The logo for The Repository newsletter.
Text that reads Together with GoDaddy Pro.
Issue #164
Grey oblong shape.
A yellow background and table with a laptop featuring GoDaddy Pro's Hub. The image also has GoDaddy Pro's logo and a call to action button.
Yellow circle.
Orange racecourse shape.

This week in WordPress

WordPress 6.2 ‘Dolphy' is now available

WordPress 6.2 dropped this week (a day late due to a bug with date formats) and it's named after woodwind jazz wiz and multi-instrumentalist Eric Allan Dolphy Jr.

Sarah Gooding covered the release for WP Tavern: WordPress 6.2 introduces a revamped Site Editor, a distraction-free writing mode, and an updated block inserter. It's also the first of three planned major releases in 2023.
One of the major highlights, as Gooding writes, is the completely revamped Site Editor interface. The browse mode style of navigation lets users quickly slide between editing and previews of templates and template parts, with a new unified design that makes it feel like it's all part of the same application.

For more, check out Carlo Daniele's epic article, What's New In WordPress 6.2: Browse Mode, Style Book, Improved Navigation Menus, New APIs, and Much More for Kinsta. Automattic Product Manager Rich Tabor, who served as Design Lead for WordPress 6.2, has also tweeted an extensive thread on everything you need to know about the latest release.

Of course, this release wouldn't have been possible without contributors. As David Bisset tweeted, "Join me in thanking the 600+ contributors (including 178 new ones) across 50+ countries (and their partners, pets, therapists) for putting this release out." WordPress core committer Aaron Jorbin, also Senior Director of Editorial Technology for Penske Media Corporation, adds, "30 releases ago WordPress 3.3 had 180 total contributors. The WordPress contributor community grows with each and every release."

For the first time, the WordPress 6.2 release team included a Performance Lead role, aptly filled by Felix Arntz, a Developer Relations Engineer at Google, WordPress core committer, and WordPress Performance Team rep. He tweeted, "Really excited to see the #WordPress 6.2 release out there! Lots of performance improvements alongside the new features, with LCP for block themes improving by up to 18% based on lab benchmarks," linking to his WordPress 6.2 performance data.

Lastly, why jazz? On the Make WordPress Design blog, WordPress co-founder and Release Lead, Matt Mullenweg, says jazz shares a lot of philosophical underpinnings with how we want to build WordPress.

Gutenberg Phase 3: real-time collaboration is coming to WordPress

With the Site Editor now out of beta, marking the end of the second ‘Customization' phase of the Gutenberg project, planning has begun on phase three. As Sarah Gooding at WP Tavern reports, real-time collaboration is coming to WordPress.

Gutenberg lead architect Matías Ventura has shared a preliminary outline of what's planned for the third ‘Collaboration' phase, including seven focus areas: real-time collaboration, asynchronous collaboration, publishing flows, post revisions interface, the admin design, library (for managing blocks, patterns, styles, and fonts as well as media), and developing a global search and command component.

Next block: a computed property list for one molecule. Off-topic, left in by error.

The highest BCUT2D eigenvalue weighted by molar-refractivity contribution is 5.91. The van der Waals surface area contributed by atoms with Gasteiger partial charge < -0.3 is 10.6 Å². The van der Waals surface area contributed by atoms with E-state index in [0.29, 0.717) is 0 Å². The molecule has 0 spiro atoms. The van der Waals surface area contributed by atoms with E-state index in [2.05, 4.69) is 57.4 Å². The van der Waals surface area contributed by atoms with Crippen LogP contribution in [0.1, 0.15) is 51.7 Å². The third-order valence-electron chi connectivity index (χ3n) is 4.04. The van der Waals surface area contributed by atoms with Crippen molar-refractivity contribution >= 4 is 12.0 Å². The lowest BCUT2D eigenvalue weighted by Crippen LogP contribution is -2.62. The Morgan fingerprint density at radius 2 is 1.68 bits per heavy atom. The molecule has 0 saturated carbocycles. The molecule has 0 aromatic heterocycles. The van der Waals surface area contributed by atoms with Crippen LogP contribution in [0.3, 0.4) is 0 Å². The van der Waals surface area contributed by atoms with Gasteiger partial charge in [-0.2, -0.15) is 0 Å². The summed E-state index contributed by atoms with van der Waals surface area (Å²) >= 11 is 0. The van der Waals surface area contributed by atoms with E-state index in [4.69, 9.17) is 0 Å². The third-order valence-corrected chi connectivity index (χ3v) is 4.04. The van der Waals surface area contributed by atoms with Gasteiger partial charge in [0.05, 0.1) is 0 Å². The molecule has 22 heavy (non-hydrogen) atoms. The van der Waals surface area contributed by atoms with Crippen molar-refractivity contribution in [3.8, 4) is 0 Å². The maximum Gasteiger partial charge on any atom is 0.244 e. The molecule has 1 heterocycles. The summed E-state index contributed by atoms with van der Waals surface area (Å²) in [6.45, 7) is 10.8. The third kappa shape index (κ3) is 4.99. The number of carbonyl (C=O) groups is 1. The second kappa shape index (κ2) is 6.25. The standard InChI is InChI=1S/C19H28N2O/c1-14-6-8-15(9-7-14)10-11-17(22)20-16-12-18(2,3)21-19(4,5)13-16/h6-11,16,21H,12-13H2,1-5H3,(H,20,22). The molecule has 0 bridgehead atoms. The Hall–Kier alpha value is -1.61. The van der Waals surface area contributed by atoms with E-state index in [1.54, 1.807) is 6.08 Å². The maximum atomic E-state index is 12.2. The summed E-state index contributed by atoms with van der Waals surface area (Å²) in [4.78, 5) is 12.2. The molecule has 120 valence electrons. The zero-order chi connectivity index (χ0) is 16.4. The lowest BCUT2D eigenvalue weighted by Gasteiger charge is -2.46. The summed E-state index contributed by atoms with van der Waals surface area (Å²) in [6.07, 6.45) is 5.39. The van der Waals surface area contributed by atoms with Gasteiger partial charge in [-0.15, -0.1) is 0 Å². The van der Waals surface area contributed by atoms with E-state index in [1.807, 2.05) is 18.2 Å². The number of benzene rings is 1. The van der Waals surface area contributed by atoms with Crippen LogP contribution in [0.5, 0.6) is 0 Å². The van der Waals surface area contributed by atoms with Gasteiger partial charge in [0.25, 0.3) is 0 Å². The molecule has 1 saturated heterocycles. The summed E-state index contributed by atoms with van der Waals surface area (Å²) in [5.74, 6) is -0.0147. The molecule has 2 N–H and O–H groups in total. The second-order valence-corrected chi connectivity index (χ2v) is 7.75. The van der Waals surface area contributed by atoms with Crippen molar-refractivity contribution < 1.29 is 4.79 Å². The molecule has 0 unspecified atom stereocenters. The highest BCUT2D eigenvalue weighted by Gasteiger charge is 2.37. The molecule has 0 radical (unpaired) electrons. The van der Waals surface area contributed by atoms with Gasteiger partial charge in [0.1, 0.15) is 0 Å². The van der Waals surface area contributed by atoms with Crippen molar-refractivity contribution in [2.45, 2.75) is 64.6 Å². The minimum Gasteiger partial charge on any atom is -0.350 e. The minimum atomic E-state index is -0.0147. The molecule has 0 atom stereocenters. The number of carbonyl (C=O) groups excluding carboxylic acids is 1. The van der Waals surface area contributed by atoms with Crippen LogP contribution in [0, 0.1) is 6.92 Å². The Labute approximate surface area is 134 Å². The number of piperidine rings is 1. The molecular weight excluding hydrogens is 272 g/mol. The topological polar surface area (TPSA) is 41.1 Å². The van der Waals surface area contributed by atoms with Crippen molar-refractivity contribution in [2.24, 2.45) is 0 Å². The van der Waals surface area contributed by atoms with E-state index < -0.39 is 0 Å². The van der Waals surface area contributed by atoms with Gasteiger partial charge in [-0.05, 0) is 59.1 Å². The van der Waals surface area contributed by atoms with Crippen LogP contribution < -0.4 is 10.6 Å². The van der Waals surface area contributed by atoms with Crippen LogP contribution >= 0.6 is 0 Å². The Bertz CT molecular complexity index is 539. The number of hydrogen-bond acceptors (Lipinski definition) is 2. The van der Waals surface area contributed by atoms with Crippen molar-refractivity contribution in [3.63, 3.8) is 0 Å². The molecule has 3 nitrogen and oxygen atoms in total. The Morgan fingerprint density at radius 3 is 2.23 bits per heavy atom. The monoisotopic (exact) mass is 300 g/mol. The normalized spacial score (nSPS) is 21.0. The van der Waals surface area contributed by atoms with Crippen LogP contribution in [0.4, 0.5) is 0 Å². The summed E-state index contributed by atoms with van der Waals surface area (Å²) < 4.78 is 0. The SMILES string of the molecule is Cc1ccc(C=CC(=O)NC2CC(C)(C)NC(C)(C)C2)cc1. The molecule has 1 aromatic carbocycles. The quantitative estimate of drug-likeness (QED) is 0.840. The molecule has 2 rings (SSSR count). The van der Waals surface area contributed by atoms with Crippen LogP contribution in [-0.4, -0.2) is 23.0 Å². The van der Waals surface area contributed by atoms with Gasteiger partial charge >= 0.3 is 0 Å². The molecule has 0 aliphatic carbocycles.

In the latest episode of the WP Briefing podcast, WordPress core contributor Héctor Prieto—the Gutenberg project's technical project manager—said implementing real-time collaboration would be the most technically challenging aspect of the project. He referenced existing projects that address real-time collaboration, including Gutenberg engineer Riad Benguella's AsBlocks project and Gutenberg contributor Enrique Piqueras's Block Collab project.

Brian Coords, Editor at MasterWP and Technology Director at Howard Development & Consulting, tweeted, "If you haven't already, read up on #WordPress Gutenberg Phase 3. Everything in this post sounds 1000x more exciting and useful for than the last few years of FSE features and has me very optimistic. What do you think?"

EvoluData CMO Jeff Fortin Tam tweeted, "Excited about pt.3 of the @WordPress roadmap: a proper editorial workflow & collaborative #writing / review features. In many orgs, this could eliminate Google Docs for drafting/reviews! Fingers crossed that we may begin to see this in 2024-2025."
Gooding noted that although Ventura assured folks that projects related to the first two phases of the Gutenberg project would continue, some people would like to see more time spent on editing and customisation before moving on.

"WordPress as a whole needs to slow down a bit anyway," WordPress Accessibility Team rep Alex Stine posted in Post Status Slack this week. "… I will keep pointing it out, but we're entering phase 3 when certain groups of users still have accessibility challenges for phase 1. It is not okay." He added, "With that being said, work needs to be done. It needs to be fast but not too fast. Would really like to see a few nothing but bug fix releases. The whole idea we have to add a couple hundred features to Gutenberg every release is getting super old."

Yoast tackling the web’s carbon footprint with crawl optimization

In an effort to reduce the web's carbon footprint, Yoast has released its formerly premium-only crawl optimization feature in the free version of its Yoast SEO plugin. This feature cuts down on unnecessary search engine crawling, in turn reducing energy consumption.

For those familiar with Yoast, this news comes as no surprise. The SEO company has been a long-time advocate of emissions reduction strategies. Yoast Head of SEO Jono Alderson tweeted, "Super proud of Yoast's new crawl optimization settings, which we just moved to the free version of the plugin. This will save so many trees. 🌳🌲."